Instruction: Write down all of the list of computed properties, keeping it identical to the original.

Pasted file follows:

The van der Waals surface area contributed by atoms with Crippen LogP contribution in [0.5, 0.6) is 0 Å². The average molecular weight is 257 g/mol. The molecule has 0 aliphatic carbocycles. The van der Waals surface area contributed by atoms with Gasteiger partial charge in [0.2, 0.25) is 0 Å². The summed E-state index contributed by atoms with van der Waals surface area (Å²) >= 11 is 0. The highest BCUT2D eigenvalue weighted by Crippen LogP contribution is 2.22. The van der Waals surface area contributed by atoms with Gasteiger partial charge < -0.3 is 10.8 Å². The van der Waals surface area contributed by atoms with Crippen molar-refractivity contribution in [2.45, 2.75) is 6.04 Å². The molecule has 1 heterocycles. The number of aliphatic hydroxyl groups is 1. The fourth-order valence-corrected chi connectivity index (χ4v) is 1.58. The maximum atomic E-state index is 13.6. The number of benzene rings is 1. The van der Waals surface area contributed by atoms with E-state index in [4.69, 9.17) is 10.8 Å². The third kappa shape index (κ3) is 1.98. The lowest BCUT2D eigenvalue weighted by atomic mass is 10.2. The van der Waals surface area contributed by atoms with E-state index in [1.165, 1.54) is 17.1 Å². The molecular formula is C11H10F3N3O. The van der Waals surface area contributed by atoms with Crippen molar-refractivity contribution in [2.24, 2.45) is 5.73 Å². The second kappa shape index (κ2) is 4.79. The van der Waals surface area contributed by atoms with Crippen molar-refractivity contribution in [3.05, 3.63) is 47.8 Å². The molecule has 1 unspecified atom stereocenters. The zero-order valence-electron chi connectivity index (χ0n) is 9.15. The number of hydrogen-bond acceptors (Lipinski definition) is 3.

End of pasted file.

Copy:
The van der Waals surface area contributed by atoms with Crippen LogP contribution in [0.5, 0.6) is 0 Å². The average molecular weight is 257 g/mol. The molecule has 0 aliphatic carbocycles. The van der Waals surface area contributed by atoms with Gasteiger partial charge in [0.2, 0.25) is 0 Å². The summed E-state index contributed by atoms with van der Waals surface area (Å²) >= 11 is 0. The highest BCUT2D eigenvalue weighted by Crippen LogP contribution is 2.22. The van der Waals surface area contributed by atoms with Gasteiger partial charge < -0.3 is 10.8 Å². The van der Waals surface area contributed by atoms with Crippen molar-refractivity contribution in [2.45, 2.75) is 6.04 Å². The molecule has 1 heterocycles. The number of aliphatic hydroxyl groups is 1. The fourth-order valence-corrected chi connectivity index (χ4v) is 1.58. The maximum atomic E-state index is 13.6. The number of benzene rings is 1. The van der Waals surface area contributed by atoms with E-state index in [4.69, 9.17) is 10.8 Å². The third kappa shape index (κ3) is 1.98. The lowest BCUT2D eigenvalue weighted by atomic mass is 10.2. The van der Waals surface area contributed by atoms with E-state index in [1.165, 1.54) is 17.1 Å². The molecular formula is C11H10F3N3O. The van der Waals surface area contributed by atoms with Crippen molar-refractivity contribution in [2.24, 2.45) is 5.73 Å². The second kappa shape index (κ2) is 4.79. The van der Waals surface area contributed by atoms with Crippen molar-refractivity contribution in [3.05, 3.63) is 47.8 Å². The molecule has 1 unspecified atom stereocenters. The zero-order valence-electron chi connectivity index (χ0n) is 9.15. The number of hydrogen-bond acceptors (Lipinski definition) is 3.